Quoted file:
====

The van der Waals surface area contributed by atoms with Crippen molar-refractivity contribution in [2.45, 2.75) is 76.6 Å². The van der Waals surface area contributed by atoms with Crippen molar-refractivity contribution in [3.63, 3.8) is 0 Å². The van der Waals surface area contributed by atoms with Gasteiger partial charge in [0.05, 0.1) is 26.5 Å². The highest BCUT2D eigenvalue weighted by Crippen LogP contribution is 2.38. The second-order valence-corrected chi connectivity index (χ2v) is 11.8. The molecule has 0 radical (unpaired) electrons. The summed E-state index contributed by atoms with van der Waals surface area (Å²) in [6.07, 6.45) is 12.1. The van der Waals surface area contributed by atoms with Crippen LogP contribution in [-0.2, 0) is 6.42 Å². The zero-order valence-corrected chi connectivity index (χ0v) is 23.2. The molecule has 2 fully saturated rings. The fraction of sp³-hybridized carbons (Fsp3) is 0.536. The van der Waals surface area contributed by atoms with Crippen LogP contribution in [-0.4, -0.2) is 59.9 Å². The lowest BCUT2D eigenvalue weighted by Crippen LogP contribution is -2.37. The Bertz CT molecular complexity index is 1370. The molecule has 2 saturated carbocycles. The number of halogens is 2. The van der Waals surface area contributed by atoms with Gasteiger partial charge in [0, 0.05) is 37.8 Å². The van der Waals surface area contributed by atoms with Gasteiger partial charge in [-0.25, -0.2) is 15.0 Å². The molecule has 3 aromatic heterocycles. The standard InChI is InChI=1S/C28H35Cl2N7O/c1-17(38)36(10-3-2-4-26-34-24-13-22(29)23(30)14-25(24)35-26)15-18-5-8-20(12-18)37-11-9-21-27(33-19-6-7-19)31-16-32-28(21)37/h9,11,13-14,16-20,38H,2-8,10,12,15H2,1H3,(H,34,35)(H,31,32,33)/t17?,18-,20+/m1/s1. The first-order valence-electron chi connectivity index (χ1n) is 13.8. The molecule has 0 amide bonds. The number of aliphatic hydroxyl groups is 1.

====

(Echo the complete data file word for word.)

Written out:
The van der Waals surface area contributed by atoms with Crippen molar-refractivity contribution in [2.45, 2.75) is 76.6 Å². The van der Waals surface area contributed by atoms with Crippen molar-refractivity contribution in [3.63, 3.8) is 0 Å². The van der Waals surface area contributed by atoms with Gasteiger partial charge in [0.05, 0.1) is 26.5 Å². The highest BCUT2D eigenvalue weighted by Crippen LogP contribution is 2.38. The second-order valence-corrected chi connectivity index (χ2v) is 11.8. The molecule has 0 radical (unpaired) electrons. The summed E-state index contributed by atoms with van der Waals surface area (Å²) in [6.07, 6.45) is 12.1. The van der Waals surface area contributed by atoms with Crippen LogP contribution in [-0.2, 0) is 6.42 Å². The zero-order valence-corrected chi connectivity index (χ0v) is 23.2. The molecule has 2 fully saturated rings. The fraction of sp³-hybridized carbons (Fsp3) is 0.536. The van der Waals surface area contributed by atoms with Crippen LogP contribution in [-0.4, -0.2) is 59.9 Å². The lowest BCUT2D eigenvalue weighted by Crippen LogP contribution is -2.37. The Bertz CT molecular complexity index is 1370. The molecule has 2 saturated carbocycles. The number of halogens is 2. The van der Waals surface area contributed by atoms with Gasteiger partial charge in [0, 0.05) is 37.8 Å². The van der Waals surface area contributed by atoms with Gasteiger partial charge in [-0.25, -0.2) is 15.0 Å². The molecule has 3 aromatic heterocycles. The standard InChI is InChI=1S/C28H35Cl2N7O/c1-17(38)36(10-3-2-4-26-34-24-13-22(29)23(30)14-25(24)35-26)15-18-5-8-20(12-18)37-11-9-21-27(33-19-6-7-19)31-16-32-28(21)37/h9,11,13-14,16-20,38H,2-8,10,12,15H2,1H3,(H,34,35)(H,31,32,33)/t17?,18-,20+/m1/s1. The first-order valence-electron chi connectivity index (χ1n) is 13.8. The molecule has 0 amide bonds. The number of aliphatic hydroxyl groups is 1.